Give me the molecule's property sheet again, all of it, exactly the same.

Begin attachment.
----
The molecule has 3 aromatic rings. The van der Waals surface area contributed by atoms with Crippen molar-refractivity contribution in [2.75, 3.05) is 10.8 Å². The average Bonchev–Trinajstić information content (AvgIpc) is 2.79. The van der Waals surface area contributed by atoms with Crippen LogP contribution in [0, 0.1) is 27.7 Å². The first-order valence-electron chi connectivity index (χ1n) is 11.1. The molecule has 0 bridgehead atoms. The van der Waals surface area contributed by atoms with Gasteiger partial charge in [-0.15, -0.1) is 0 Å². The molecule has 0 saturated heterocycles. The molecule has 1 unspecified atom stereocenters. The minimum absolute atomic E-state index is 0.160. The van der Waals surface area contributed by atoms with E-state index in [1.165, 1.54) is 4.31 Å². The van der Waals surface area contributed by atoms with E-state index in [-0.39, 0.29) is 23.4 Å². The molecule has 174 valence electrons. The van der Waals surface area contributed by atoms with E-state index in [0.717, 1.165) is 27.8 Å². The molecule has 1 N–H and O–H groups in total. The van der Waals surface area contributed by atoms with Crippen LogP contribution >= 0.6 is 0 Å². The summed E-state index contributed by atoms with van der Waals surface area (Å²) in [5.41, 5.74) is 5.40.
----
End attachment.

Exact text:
The molecule has 3 aromatic rings. The van der Waals surface area contributed by atoms with Crippen molar-refractivity contribution in [2.75, 3.05) is 10.8 Å². The average Bonchev–Trinajstić information content (AvgIpc) is 2.79. The van der Waals surface area contributed by atoms with Crippen LogP contribution in [0, 0.1) is 27.7 Å². The first-order valence-electron chi connectivity index (χ1n) is 11.1. The molecule has 0 bridgehead atoms. The van der Waals surface area contributed by atoms with Gasteiger partial charge in [-0.15, -0.1) is 0 Å². The molecule has 0 saturated heterocycles. The molecule has 1 unspecified atom stereocenters. The minimum absolute atomic E-state index is 0.160. The van der Waals surface area contributed by atoms with E-state index in [1.165, 1.54) is 4.31 Å². The van der Waals surface area contributed by atoms with E-state index in [-0.39, 0.29) is 23.4 Å². The molecule has 174 valence electrons. The van der Waals surface area contributed by atoms with E-state index in [0.717, 1.165) is 27.8 Å². The molecule has 1 N–H and O–H groups in total. The van der Waals surface area contributed by atoms with Crippen LogP contribution >= 0.6 is 0 Å². The summed E-state index contributed by atoms with van der Waals surface area (Å²) in [5.41, 5.74) is 5.40.